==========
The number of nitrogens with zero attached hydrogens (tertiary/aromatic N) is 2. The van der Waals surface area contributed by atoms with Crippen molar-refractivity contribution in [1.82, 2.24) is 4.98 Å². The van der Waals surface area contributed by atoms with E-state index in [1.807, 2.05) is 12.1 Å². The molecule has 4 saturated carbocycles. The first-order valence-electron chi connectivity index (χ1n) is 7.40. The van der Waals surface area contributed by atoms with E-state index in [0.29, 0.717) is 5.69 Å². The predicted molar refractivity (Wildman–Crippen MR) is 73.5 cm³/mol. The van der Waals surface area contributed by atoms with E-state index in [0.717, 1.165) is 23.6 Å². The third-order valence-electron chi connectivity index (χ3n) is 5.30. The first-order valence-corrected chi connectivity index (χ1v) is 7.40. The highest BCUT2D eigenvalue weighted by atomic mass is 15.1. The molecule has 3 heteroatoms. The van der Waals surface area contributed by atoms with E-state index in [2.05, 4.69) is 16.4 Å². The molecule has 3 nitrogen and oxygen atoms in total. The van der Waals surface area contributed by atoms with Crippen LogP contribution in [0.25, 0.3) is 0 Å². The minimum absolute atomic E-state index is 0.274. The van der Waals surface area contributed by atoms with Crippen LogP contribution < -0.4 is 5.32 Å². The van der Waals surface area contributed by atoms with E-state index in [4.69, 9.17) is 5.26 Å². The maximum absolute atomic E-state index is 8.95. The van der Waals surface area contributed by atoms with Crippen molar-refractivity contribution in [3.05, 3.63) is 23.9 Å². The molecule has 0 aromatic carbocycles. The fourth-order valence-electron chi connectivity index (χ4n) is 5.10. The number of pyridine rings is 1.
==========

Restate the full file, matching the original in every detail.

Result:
The number of nitrogens with zero attached hydrogens (tertiary/aromatic N) is 2. The van der Waals surface area contributed by atoms with Crippen molar-refractivity contribution in [1.82, 2.24) is 4.98 Å². The van der Waals surface area contributed by atoms with E-state index in [1.807, 2.05) is 12.1 Å². The molecule has 4 saturated carbocycles. The first-order valence-electron chi connectivity index (χ1n) is 7.40. The van der Waals surface area contributed by atoms with E-state index in [0.29, 0.717) is 5.69 Å². The predicted molar refractivity (Wildman–Crippen MR) is 73.5 cm³/mol. The van der Waals surface area contributed by atoms with E-state index in [0.717, 1.165) is 23.6 Å². The third-order valence-electron chi connectivity index (χ3n) is 5.30. The first-order valence-corrected chi connectivity index (χ1v) is 7.40. The highest BCUT2D eigenvalue weighted by atomic mass is 15.1. The molecule has 3 heteroatoms. The van der Waals surface area contributed by atoms with E-state index in [2.05, 4.69) is 16.4 Å². The molecule has 3 nitrogen and oxygen atoms in total. The van der Waals surface area contributed by atoms with Crippen LogP contribution in [0.25, 0.3) is 0 Å². The minimum absolute atomic E-state index is 0.274. The van der Waals surface area contributed by atoms with Crippen LogP contribution < -0.4 is 5.32 Å². The van der Waals surface area contributed by atoms with E-state index in [4.69, 9.17) is 5.26 Å². The maximum absolute atomic E-state index is 8.95. The van der Waals surface area contributed by atoms with Crippen molar-refractivity contribution in [3.05, 3.63) is 23.9 Å². The molecule has 0 aromatic carbocycles. The fourth-order valence-electron chi connectivity index (χ4n) is 5.10. The number of pyridine rings is 1.